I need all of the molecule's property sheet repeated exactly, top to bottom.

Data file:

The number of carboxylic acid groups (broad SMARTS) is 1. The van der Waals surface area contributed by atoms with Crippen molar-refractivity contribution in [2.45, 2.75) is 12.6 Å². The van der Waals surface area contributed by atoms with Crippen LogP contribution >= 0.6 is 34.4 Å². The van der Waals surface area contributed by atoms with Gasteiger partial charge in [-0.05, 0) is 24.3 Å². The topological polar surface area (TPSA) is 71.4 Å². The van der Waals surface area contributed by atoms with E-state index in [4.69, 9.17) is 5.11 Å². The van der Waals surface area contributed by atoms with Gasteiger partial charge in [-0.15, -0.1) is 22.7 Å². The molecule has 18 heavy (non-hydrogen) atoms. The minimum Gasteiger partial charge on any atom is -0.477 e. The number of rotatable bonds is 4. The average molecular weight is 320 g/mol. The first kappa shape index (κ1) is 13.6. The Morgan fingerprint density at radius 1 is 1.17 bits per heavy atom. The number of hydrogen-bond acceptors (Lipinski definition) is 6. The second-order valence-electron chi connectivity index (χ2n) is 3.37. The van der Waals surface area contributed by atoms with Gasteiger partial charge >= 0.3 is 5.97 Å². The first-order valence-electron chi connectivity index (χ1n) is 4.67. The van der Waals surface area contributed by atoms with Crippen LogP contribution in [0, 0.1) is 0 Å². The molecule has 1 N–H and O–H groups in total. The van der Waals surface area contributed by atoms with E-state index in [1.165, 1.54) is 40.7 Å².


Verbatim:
The number of carboxylic acid groups (broad SMARTS) is 1. The van der Waals surface area contributed by atoms with Crippen molar-refractivity contribution in [2.45, 2.75) is 12.6 Å². The van der Waals surface area contributed by atoms with Crippen LogP contribution >= 0.6 is 34.4 Å². The van der Waals surface area contributed by atoms with Gasteiger partial charge in [-0.05, 0) is 24.3 Å². The topological polar surface area (TPSA) is 71.4 Å². The van der Waals surface area contributed by atoms with E-state index in [4.69, 9.17) is 5.11 Å². The van der Waals surface area contributed by atoms with Gasteiger partial charge in [-0.15, -0.1) is 22.7 Å². The molecule has 18 heavy (non-hydrogen) atoms. The minimum Gasteiger partial charge on any atom is -0.477 e. The number of rotatable bonds is 4. The average molecular weight is 320 g/mol. The first kappa shape index (κ1) is 13.6. The Morgan fingerprint density at radius 1 is 1.17 bits per heavy atom. The number of hydrogen-bond acceptors (Lipinski definition) is 6. The second-order valence-electron chi connectivity index (χ2n) is 3.37. The van der Waals surface area contributed by atoms with Gasteiger partial charge >= 0.3 is 5.97 Å². The first-order valence-electron chi connectivity index (χ1n) is 4.67. The van der Waals surface area contributed by atoms with Crippen LogP contribution in [0, 0.1) is 0 Å². The molecule has 1 N–H and O–H groups in total. The van der Waals surface area contributed by atoms with E-state index in [1.165, 1.54) is 40.7 Å².